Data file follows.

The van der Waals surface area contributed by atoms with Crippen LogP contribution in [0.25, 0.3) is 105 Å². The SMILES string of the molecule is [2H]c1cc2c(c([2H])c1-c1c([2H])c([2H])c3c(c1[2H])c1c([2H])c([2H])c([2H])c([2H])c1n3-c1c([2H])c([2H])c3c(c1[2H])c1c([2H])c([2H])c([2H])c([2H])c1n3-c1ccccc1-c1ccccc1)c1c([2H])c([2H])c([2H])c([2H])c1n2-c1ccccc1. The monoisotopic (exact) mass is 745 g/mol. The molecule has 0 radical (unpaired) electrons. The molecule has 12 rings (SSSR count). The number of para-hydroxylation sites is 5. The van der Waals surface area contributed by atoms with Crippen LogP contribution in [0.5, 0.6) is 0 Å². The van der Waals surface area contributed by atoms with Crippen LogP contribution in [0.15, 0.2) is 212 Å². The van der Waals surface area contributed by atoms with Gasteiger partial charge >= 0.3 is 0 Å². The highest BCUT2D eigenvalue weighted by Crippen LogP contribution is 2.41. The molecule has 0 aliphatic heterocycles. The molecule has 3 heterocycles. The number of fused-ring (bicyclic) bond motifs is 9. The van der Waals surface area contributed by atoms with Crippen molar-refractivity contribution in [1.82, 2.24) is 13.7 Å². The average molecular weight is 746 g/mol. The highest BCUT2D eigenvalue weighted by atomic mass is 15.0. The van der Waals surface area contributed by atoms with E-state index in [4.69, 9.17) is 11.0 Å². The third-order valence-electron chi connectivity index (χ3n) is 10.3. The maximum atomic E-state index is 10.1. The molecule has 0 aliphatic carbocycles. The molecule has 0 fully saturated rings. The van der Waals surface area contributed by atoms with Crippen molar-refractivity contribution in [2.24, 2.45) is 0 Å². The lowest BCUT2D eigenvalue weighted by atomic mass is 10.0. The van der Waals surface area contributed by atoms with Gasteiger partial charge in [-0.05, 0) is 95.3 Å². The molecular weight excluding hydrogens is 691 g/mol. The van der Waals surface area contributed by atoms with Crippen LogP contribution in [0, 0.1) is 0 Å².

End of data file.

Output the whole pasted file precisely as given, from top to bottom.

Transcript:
The van der Waals surface area contributed by atoms with Crippen LogP contribution in [0.25, 0.3) is 105 Å². The SMILES string of the molecule is [2H]c1cc2c(c([2H])c1-c1c([2H])c([2H])c3c(c1[2H])c1c([2H])c([2H])c([2H])c([2H])c1n3-c1c([2H])c([2H])c3c(c1[2H])c1c([2H])c([2H])c([2H])c([2H])c1n3-c1ccccc1-c1ccccc1)c1c([2H])c([2H])c([2H])c([2H])c1n2-c1ccccc1. The monoisotopic (exact) mass is 745 g/mol. The molecule has 0 radical (unpaired) electrons. The molecule has 12 rings (SSSR count). The number of para-hydroxylation sites is 5. The van der Waals surface area contributed by atoms with Crippen LogP contribution in [0.5, 0.6) is 0 Å². The van der Waals surface area contributed by atoms with Crippen LogP contribution in [0.15, 0.2) is 212 Å². The van der Waals surface area contributed by atoms with Gasteiger partial charge >= 0.3 is 0 Å². The highest BCUT2D eigenvalue weighted by Crippen LogP contribution is 2.41. The molecule has 0 aliphatic heterocycles. The molecule has 3 heterocycles. The number of fused-ring (bicyclic) bond motifs is 9. The van der Waals surface area contributed by atoms with Crippen molar-refractivity contribution in [1.82, 2.24) is 13.7 Å². The average molecular weight is 746 g/mol. The highest BCUT2D eigenvalue weighted by atomic mass is 15.0. The van der Waals surface area contributed by atoms with E-state index in [4.69, 9.17) is 11.0 Å². The third-order valence-electron chi connectivity index (χ3n) is 10.3. The maximum atomic E-state index is 10.1. The molecule has 0 aliphatic carbocycles. The molecule has 0 fully saturated rings. The van der Waals surface area contributed by atoms with Crippen molar-refractivity contribution in [2.24, 2.45) is 0 Å². The lowest BCUT2D eigenvalue weighted by atomic mass is 10.0. The van der Waals surface area contributed by atoms with Gasteiger partial charge in [-0.05, 0) is 95.3 Å². The molecular weight excluding hydrogens is 691 g/mol. The van der Waals surface area contributed by atoms with Crippen LogP contribution in [0, 0.1) is 0 Å².